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July 2020

Monday, 27 July 2020 00:00

Hyperhidrosis of the Feet

Hyperhidrosis of the feet, also termed plantar hyperhidrosis, is characterized by excessive sweating of the feet that can be onset by any cause, such as exercise, fever, or anxiety. Most people suffering from hyperhidrosis of the feet also experience hyperhidrosis of the hands, or palmar hyperhidrosis. Approximately 1-2% of Americans suffer from this disorder.

Sweating is a healthy process utilized by the body in order to cool itself and maintain a proper internal temperature, which is controlled by the sympathetic nervous system. In individuals with hyperhidrosis, the sympathetic nervous system works in "overdrive", producing far more sweat than is actually needed.

Plantar hyperhidrosis is considered primary hyperhidrosis. Secondary hyperhidrosis refers to excessive sweating that occurs in an area other than the feet, hands, or armpits, and this indicates that is related to another medical condition, such as menopause, hyperthyroidism, or Parkinson's disease.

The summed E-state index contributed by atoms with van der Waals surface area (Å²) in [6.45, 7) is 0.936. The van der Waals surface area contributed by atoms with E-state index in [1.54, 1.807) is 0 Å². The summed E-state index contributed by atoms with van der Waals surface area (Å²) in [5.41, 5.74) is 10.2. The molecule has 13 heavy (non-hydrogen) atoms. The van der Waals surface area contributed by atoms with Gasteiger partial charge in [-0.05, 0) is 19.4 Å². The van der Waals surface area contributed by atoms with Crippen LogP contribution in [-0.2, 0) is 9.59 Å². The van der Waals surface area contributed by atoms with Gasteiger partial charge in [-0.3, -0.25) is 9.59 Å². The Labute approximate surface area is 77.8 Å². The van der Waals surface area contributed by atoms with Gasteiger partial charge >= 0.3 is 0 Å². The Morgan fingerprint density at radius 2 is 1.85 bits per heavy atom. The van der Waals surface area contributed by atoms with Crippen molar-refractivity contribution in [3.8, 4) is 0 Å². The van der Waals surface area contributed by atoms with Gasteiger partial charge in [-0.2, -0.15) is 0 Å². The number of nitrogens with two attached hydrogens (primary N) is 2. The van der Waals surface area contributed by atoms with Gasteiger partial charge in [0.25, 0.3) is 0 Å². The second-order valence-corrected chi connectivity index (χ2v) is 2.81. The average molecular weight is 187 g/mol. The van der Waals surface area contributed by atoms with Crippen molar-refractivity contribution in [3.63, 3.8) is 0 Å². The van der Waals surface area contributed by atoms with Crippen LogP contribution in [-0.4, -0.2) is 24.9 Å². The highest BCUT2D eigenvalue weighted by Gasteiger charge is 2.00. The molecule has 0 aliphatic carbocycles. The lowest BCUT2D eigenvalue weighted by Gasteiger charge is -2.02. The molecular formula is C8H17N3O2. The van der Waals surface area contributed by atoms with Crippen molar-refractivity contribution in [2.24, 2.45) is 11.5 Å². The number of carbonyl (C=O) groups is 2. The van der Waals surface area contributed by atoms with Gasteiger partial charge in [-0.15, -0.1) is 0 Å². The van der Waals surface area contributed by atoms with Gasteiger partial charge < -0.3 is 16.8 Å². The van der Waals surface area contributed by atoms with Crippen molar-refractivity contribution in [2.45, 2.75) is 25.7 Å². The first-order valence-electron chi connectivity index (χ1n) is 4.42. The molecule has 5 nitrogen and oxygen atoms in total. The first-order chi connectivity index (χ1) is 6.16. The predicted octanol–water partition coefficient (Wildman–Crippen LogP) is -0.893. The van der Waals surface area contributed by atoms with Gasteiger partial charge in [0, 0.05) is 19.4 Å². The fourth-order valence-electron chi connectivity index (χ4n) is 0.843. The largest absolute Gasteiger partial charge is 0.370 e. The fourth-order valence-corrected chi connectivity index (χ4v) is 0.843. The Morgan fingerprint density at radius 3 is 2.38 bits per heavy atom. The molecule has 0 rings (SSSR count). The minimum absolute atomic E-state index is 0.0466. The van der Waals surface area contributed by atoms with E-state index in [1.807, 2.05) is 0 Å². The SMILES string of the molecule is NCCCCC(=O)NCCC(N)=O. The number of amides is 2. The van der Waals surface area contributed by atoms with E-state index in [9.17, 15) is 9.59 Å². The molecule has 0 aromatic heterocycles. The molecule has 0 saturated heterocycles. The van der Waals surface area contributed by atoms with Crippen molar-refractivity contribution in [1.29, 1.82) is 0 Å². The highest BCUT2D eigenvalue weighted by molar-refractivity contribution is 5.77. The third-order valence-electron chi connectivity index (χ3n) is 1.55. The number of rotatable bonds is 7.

Symptoms of hyperhidrosis of the feet can include foot odor, athlete's foot, infections, and blisters. Because of the continual moisture, shoes and socks can rot which creates an additional foul odor and can ruin the material, requiring shoes and socks to be replaced frequently. In addition to the physical symptoms, emotional health is often affected as this disorder can be very embarrassing.

If left untreated, hyperhidrosis will usually persist throughout an individual's life. However, there are several treatment options available. A common first approach to treating hyperhidrosis of the feet is a topical ointment. Aluminum chloride, an ingredient found in antiperspirants, can be effective at treating hyperhidrosis if used in high concentration and applied to the foot daily. Some individuals can experience relief this way, while others encounter extreme irritation and are unable to use the product. Another procedure is the use of Botulinum Toxin A, commonly referred to as Botox. This is injected directly into the foot, and is effective at minimizing the sweat glands in the injected area. These injections must be repeated every 4 to 9 months.

If these treatments are ineffective, oral prescription medications may be taken in an effort to alleviate the symptoms. Again, some will experience relief while others do not. Going barefoot reportedly provides relief for most sufferers.